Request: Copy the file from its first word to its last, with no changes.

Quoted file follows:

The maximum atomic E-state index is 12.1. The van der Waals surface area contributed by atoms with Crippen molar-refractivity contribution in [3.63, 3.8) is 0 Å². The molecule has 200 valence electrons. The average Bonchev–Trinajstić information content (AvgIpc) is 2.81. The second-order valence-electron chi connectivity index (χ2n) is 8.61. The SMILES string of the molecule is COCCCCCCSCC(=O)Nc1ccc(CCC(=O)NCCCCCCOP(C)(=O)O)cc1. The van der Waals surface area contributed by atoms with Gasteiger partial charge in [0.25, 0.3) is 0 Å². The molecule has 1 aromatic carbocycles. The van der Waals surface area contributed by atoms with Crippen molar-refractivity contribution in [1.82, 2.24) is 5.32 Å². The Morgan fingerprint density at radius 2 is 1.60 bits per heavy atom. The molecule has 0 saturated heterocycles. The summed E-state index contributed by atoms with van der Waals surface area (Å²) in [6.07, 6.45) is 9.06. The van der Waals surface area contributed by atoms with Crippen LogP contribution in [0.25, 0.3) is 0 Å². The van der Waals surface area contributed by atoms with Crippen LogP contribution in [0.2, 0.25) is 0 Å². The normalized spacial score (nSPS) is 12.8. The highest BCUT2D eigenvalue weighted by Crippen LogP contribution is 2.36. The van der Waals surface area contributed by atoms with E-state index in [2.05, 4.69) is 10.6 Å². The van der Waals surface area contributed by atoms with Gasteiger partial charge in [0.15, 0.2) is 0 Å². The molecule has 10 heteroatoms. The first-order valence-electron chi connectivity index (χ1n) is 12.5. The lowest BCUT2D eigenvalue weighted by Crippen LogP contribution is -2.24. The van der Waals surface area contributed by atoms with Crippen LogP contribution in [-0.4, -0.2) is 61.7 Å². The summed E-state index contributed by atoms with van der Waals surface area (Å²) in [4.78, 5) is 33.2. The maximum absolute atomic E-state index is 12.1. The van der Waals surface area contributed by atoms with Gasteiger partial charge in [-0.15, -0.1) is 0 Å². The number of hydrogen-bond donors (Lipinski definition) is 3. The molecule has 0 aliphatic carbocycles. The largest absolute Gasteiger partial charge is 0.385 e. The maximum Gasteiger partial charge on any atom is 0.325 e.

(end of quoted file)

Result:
The maximum atomic E-state index is 12.1. The van der Waals surface area contributed by atoms with Crippen molar-refractivity contribution in [3.63, 3.8) is 0 Å². The molecule has 200 valence electrons. The average Bonchev–Trinajstić information content (AvgIpc) is 2.81. The second-order valence-electron chi connectivity index (χ2n) is 8.61. The SMILES string of the molecule is COCCCCCCSCC(=O)Nc1ccc(CCC(=O)NCCCCCCOP(C)(=O)O)cc1. The van der Waals surface area contributed by atoms with Gasteiger partial charge in [0.25, 0.3) is 0 Å². The molecule has 1 aromatic carbocycles. The van der Waals surface area contributed by atoms with Crippen molar-refractivity contribution in [1.82, 2.24) is 5.32 Å². The Morgan fingerprint density at radius 2 is 1.60 bits per heavy atom. The molecule has 0 saturated heterocycles. The summed E-state index contributed by atoms with van der Waals surface area (Å²) in [6.07, 6.45) is 9.06. The van der Waals surface area contributed by atoms with Crippen LogP contribution in [0.25, 0.3) is 0 Å². The van der Waals surface area contributed by atoms with Crippen LogP contribution in [0.2, 0.25) is 0 Å². The normalized spacial score (nSPS) is 12.8. The highest BCUT2D eigenvalue weighted by Crippen LogP contribution is 2.36. The van der Waals surface area contributed by atoms with E-state index in [2.05, 4.69) is 10.6 Å². The van der Waals surface area contributed by atoms with Gasteiger partial charge in [0.15, 0.2) is 0 Å². The molecule has 10 heteroatoms. The first-order valence-electron chi connectivity index (χ1n) is 12.5. The lowest BCUT2D eigenvalue weighted by Crippen LogP contribution is -2.24. The van der Waals surface area contributed by atoms with Crippen LogP contribution in [-0.4, -0.2) is 61.7 Å². The summed E-state index contributed by atoms with van der Waals surface area (Å²) in [4.78, 5) is 33.2. The maximum absolute atomic E-state index is 12.1. The van der Waals surface area contributed by atoms with Gasteiger partial charge in [-0.15, -0.1) is 0 Å². The number of hydrogen-bond donors (Lipinski definition) is 3. The molecule has 0 aliphatic carbocycles. The largest absolute Gasteiger partial charge is 0.385 e. The maximum Gasteiger partial charge on any atom is 0.325 e.